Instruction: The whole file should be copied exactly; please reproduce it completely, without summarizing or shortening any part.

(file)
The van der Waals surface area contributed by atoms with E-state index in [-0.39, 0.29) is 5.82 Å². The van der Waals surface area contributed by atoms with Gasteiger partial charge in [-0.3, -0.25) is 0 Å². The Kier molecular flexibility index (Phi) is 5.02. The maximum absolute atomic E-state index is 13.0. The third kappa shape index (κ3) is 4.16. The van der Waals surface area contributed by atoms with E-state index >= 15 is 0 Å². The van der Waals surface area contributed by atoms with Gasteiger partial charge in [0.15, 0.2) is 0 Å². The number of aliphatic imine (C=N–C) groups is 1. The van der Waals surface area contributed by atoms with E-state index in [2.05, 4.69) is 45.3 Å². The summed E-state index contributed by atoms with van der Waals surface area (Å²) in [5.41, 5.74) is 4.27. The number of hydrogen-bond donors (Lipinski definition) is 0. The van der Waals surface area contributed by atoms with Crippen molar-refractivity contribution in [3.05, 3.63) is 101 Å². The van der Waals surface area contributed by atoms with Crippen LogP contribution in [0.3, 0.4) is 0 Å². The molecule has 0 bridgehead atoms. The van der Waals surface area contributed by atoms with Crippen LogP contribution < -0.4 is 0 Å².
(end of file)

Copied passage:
The van der Waals surface area contributed by atoms with E-state index in [-0.39, 0.29) is 5.82 Å². The van der Waals surface area contributed by atoms with Gasteiger partial charge in [-0.3, -0.25) is 0 Å². The Kier molecular flexibility index (Phi) is 5.02. The maximum absolute atomic E-state index is 13.0. The third kappa shape index (κ3) is 4.16. The van der Waals surface area contributed by atoms with E-state index >= 15 is 0 Å². The van der Waals surface area contributed by atoms with Gasteiger partial charge in [0.15, 0.2) is 0 Å². The number of aliphatic imine (C=N–C) groups is 1. The van der Waals surface area contributed by atoms with E-state index in [2.05, 4.69) is 45.3 Å². The summed E-state index contributed by atoms with van der Waals surface area (Å²) in [5.41, 5.74) is 4.27. The number of hydrogen-bond donors (Lipinski definition) is 0. The van der Waals surface area contributed by atoms with Crippen molar-refractivity contribution in [3.05, 3.63) is 101 Å². The van der Waals surface area contributed by atoms with Crippen LogP contribution in [0.3, 0.4) is 0 Å². The molecule has 0 bridgehead atoms. The van der Waals surface area contributed by atoms with Crippen LogP contribution < -0.4 is 0 Å².